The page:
Shasta Darlington – CNN, 11/19/2012
Marta Umbelina pulled up in front of her house with her 11-year-old daughter. When she stepped out of the car, she was shot 10 times in the back.
Umbelina was an office worker at Sao Paulo’s Military Police Northern Command — and she is one of nearly 100 cops murdered in Sao Paulo this year, roughly 50 percent higher than 2011.
Most were ambushed while off duty, part of a deadly battle between police and Brazil’s biggest criminal gang, the First Command of the Capital or PCC by its Portuguese acronym.
“Marta was my friend, my colleague, she knew everything about me,” said Simone Mello, a police officer who worked with Marta at a desk job.
“Why her? Why Marta? We’re just very sad,” she said.
In a bid to rein in the PCC, Sao Paulo launched Operation Saturation at the end of October.
Anna Fitzpatrick – Rio Times, 11/22/2011
Paraisópolis favela in São Paulo, photo by Jatobb/Wikimedia Creative Commons License.
With the eyes of the world on Rocinha for the past week, many in Brazil are now also looking at what’s going on in the favela communities in the country’s biggest city, São Paulo. Not only does SP have the largest number of favelas, it also has the largest number of people living in them – a surprise to those who associate favela life with the Cidade Maravilhosa.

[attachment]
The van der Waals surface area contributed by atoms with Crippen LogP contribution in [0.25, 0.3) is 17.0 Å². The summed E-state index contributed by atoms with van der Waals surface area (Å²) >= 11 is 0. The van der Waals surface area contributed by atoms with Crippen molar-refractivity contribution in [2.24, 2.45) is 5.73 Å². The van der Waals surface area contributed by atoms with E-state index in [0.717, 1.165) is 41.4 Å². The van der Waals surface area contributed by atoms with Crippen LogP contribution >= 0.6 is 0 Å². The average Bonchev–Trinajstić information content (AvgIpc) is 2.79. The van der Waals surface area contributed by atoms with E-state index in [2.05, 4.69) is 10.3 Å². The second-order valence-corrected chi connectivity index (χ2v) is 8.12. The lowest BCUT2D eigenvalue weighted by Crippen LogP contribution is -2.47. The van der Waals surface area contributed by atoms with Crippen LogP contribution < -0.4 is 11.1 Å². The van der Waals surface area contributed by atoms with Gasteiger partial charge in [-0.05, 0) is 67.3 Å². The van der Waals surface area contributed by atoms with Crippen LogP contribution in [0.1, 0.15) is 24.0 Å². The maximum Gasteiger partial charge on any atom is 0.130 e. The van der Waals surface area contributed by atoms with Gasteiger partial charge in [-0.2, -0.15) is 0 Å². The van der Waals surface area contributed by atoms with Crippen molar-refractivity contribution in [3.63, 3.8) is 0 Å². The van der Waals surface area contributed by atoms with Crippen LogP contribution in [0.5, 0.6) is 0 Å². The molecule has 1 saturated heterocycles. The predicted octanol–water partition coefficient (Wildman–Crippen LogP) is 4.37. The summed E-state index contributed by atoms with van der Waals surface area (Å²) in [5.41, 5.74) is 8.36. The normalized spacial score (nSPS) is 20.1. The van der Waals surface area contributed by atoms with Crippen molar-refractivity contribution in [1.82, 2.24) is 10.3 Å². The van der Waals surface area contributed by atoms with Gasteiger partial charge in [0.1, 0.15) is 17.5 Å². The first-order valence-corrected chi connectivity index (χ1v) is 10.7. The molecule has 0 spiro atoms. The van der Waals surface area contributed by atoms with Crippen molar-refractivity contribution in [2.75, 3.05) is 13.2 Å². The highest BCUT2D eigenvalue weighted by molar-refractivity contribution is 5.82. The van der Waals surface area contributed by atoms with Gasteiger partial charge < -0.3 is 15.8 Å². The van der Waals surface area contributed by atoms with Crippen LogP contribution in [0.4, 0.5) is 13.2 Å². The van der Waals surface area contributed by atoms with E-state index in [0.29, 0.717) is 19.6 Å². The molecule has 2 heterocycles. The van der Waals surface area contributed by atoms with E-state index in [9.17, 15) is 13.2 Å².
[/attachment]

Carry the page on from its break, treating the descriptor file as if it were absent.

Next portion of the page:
Exact data is difficult to come by, but five years ago a UN report predicted that by 2020 there would be 55 million people living in favelas in Brazil. Another report ascertains that nearly twenty percent of the territory of the Municipality of São Paulo is occupied by “irregular settlements” or favelas.
Whereas favelas in Rio are easy to identify and locate, the geographical and historical development of São Paulo differs greatly as almost all favelas skirt around the edge of the city – way less visible to those living in the city.